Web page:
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John Marshall

The Final Founder

Robert Strauss



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The Lyons Press
01 May 2021
Eighteenth- and 19th-century contemporaries believed Marshall to be, if not the equal of George Washington and Benjamin Franklin, at least very close to that pantheon.

John Marshall: The Final Founder demonstrates that not only can Marshall be considered one of those Founding Fathers, but that what he did as the Chief Justice was not just significant, but the glue that held the union together after the original founding days. The Supreme Court met in the basement of the new Capitol building in Washington when Marshall took over, which is just about what the executive and legislative branches thought of the judiciary.

John Marshall: The Final Founder advocates a change in the view of when the founding of the United States ended. That has long been thought of in one or the other of the signing of the Constitution, the acceptance of the Bill of Rights or the beginning of the Washington presidency. The Final Founder pushes that forward to the peaceful change of power from Federalist to Democrat-Republican and, especially, Marshall's singular achievement -- to move the Court from the basement and truly make it Supreme.
By:   Robert Strauss
Imprint:   The Lyons Press
Country of Publication:   United States
Dimensions:   Height: 237mm,  Width: 164mm,  Spine: 26mm
Weight:   558g
ISBN:   9781493037476
ISBN 10:   1493037471
Pages:   280
Publication Date:   01 May 2021
Audience:   General/trade ,  ELT Advanced
Format:   Hardback
Publisher's Status:   Active

Robert Strauss has been a reporter at Sports Illustrated; a feature writer for the Philadelphia Daily News; a news and sports producer for KYW-TV, then the NBC affiliate in Philadelphia, and the TV critic for the Philadelphia Inquirer and Asbury Park Press. For the last two decades, he has been a freelance journalist, his most prominent client being the New York Times, where he has had more than 1000 by-lines. He has taught non-fiction writing at the University of Pennsylvania since 1999 and been an adjunct professor at Temple University, the University of Delaware and St. Joseph's University as well. He is the author of Worst. President. Ever. among other books. He lives in Haddonfield, New Jersey.

Reviews for John Marshall: The Final Founder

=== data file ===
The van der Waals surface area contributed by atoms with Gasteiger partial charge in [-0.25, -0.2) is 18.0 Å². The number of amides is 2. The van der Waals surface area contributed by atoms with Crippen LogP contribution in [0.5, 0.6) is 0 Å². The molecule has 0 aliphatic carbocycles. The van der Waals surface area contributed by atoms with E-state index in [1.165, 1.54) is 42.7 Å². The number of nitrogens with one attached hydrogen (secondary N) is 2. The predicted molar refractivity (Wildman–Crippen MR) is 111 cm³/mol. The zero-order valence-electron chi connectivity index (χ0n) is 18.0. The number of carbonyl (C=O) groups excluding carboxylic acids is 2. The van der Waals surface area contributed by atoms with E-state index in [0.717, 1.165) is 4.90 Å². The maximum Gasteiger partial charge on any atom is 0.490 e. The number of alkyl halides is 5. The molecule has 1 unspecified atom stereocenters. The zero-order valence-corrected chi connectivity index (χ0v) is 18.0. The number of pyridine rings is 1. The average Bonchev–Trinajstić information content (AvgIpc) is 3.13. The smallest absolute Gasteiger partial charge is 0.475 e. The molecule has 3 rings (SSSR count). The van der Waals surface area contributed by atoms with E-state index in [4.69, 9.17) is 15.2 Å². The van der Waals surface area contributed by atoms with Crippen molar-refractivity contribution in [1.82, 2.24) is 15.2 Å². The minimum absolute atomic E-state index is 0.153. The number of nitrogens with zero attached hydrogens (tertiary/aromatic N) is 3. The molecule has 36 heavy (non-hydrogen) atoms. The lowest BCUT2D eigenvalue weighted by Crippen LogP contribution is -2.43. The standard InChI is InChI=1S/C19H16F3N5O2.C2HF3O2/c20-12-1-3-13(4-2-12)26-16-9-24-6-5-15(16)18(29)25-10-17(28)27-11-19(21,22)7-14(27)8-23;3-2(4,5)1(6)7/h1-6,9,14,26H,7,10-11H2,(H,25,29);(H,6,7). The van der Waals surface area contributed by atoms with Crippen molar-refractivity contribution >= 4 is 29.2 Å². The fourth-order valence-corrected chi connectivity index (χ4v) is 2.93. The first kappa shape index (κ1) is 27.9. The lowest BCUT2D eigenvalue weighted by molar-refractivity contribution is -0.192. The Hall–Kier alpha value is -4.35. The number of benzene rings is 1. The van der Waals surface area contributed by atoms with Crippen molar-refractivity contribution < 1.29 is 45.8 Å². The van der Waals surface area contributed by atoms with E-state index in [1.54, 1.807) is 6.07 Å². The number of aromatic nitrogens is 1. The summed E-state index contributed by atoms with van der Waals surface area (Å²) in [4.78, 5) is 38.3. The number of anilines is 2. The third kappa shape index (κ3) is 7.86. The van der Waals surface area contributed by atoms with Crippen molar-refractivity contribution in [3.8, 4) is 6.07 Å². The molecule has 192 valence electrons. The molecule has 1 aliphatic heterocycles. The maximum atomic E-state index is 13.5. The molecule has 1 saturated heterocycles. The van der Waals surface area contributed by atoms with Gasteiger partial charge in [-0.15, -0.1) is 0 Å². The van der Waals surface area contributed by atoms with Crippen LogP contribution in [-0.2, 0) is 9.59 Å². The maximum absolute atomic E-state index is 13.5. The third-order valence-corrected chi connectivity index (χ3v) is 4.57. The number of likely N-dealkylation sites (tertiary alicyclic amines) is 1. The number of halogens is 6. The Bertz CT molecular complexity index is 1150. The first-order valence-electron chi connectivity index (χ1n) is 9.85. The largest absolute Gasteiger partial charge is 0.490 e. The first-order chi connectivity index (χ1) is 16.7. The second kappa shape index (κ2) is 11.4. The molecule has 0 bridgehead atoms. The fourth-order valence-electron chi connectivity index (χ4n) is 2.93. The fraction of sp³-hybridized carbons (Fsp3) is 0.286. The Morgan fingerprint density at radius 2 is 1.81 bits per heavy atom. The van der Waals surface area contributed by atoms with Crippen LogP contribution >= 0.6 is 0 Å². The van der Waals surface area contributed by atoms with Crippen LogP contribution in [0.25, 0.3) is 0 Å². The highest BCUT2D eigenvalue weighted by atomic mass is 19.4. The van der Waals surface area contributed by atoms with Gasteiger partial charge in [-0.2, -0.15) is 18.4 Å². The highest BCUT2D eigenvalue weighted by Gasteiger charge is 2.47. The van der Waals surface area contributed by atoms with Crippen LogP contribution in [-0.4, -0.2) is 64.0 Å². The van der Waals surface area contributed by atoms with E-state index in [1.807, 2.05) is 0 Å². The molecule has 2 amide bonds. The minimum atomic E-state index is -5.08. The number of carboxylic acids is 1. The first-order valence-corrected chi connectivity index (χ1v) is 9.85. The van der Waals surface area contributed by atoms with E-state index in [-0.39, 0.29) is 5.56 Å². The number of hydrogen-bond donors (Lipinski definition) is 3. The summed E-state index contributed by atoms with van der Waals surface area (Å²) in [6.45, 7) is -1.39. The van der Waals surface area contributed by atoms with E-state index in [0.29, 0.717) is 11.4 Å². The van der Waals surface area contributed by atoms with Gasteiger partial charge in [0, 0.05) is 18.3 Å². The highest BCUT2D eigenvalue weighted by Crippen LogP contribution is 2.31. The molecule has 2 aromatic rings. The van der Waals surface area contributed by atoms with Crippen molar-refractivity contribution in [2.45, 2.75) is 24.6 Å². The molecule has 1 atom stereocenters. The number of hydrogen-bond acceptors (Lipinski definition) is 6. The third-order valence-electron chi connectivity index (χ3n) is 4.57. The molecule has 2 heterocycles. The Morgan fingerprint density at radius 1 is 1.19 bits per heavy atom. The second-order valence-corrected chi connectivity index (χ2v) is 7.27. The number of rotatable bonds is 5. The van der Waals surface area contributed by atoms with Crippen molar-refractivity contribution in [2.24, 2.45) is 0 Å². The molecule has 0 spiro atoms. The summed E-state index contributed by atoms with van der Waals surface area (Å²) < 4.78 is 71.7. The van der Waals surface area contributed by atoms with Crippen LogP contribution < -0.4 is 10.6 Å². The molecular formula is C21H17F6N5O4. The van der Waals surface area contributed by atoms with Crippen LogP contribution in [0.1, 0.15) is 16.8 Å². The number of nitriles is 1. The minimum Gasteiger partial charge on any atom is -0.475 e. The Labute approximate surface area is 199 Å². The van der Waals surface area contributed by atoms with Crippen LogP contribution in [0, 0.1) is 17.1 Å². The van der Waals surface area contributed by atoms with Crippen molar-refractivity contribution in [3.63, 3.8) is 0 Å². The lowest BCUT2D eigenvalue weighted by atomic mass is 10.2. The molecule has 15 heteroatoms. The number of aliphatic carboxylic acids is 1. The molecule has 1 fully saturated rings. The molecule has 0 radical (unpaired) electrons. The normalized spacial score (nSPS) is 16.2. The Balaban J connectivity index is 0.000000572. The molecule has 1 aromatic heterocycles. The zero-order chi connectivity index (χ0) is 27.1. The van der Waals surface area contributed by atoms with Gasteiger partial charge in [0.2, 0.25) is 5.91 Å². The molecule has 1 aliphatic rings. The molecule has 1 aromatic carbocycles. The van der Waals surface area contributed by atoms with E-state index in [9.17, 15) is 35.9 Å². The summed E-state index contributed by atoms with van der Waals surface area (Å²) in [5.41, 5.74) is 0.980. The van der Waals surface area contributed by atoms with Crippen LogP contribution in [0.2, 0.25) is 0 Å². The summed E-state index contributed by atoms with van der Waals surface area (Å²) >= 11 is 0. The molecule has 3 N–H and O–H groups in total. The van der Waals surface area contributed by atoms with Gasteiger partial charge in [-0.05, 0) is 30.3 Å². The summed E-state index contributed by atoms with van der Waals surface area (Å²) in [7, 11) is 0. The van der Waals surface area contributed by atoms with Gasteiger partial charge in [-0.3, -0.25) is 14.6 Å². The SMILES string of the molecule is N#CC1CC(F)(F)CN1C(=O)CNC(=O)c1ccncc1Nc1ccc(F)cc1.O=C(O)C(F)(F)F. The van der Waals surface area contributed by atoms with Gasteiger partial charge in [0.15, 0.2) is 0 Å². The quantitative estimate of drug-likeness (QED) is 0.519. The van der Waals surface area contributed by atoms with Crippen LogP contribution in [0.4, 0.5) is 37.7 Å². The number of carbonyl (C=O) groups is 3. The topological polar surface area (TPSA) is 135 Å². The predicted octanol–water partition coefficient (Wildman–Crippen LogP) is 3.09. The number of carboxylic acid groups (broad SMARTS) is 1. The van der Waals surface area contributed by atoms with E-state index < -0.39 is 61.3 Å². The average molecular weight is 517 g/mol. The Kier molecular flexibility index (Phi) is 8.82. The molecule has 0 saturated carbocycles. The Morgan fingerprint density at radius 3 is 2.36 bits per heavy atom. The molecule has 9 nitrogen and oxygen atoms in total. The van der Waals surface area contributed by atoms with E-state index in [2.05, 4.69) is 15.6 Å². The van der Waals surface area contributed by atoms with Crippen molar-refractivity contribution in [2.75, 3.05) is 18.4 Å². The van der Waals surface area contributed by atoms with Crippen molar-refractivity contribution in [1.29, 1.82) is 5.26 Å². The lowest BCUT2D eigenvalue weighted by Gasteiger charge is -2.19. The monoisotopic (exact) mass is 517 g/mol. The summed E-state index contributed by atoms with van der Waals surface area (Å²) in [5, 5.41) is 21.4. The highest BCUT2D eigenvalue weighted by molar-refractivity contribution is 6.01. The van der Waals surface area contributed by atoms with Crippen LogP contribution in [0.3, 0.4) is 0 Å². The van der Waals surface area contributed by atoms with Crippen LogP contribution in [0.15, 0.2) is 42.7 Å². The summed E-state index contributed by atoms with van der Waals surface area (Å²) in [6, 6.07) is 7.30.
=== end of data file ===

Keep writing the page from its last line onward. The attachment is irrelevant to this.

About Worst. President. Ever.: It's ironic that Pennsylvania's only President, James Buchanan, is almost universally proclaimed as our worst. His bumbling performance as President belied the fact that he had perhaps the best previous experience that would qualify him to serve in the Oval Office--as a State Legislature, a Congressman, a U.S. Senator, an Ambassador to Russia and Great Britain, and Secretary of State. In this book, Robert Strauss details the Buchanan presidency in an entertaining and humorous fashion, and also takes potshots at the concept of ranking our presidents. It is a must read for those interested in the history of the presidency. --Edward G. Rendell, former governor of Pennsylvania Authors who want to teach us the secrets of the best are a dime a dozen. Only Robert Strauss could show us what we have to learn from the worst. Worst. President. Ever. is a tour de force--entertaining and edifying in equal measure. --Kermit Roosevelt, Professor of Law, University of Pennsylvania Count me among those media personalities who've been solicited to engage in our national parlor game: Ranking American Presidents. You know the drill. We reflexively offer Abraham Lincoln and George Washington as among the best of American presidents, and then, depending upon contemporary bias, toss in Ronald Reagan or maybe cite the abbreviated tenure of John F. Kennedy. But at the bottom of the list, there's rarely debate. Rather, near-unanimity that America's worst chief executive was the only Pennsylvanian to inhabit the White House, James Buchanan. Now comes Robert Strauss with Worst. Present. Ever., which demands that we justify our pre-conceived opinions on Buchanan's tenure. Perhaps history, in the absence of scholarly analysis like that which has been shown on Buchanan's brethren, has judged No. 15, arguably the most credentialed candidate ever to assume the presidency, too harshly. I'll not give away the insight and analysis. Suffice it to say that Strauss makes his case in a manner to be appreciated by both serious historians and modern day politicos. This treatment of a critical piece of Pre-Civil War history will leave readers engaged, entertained, and better equipped to justify their next ranking of Buchanan's true place in American history. --Michael Smerconish, television and radio host

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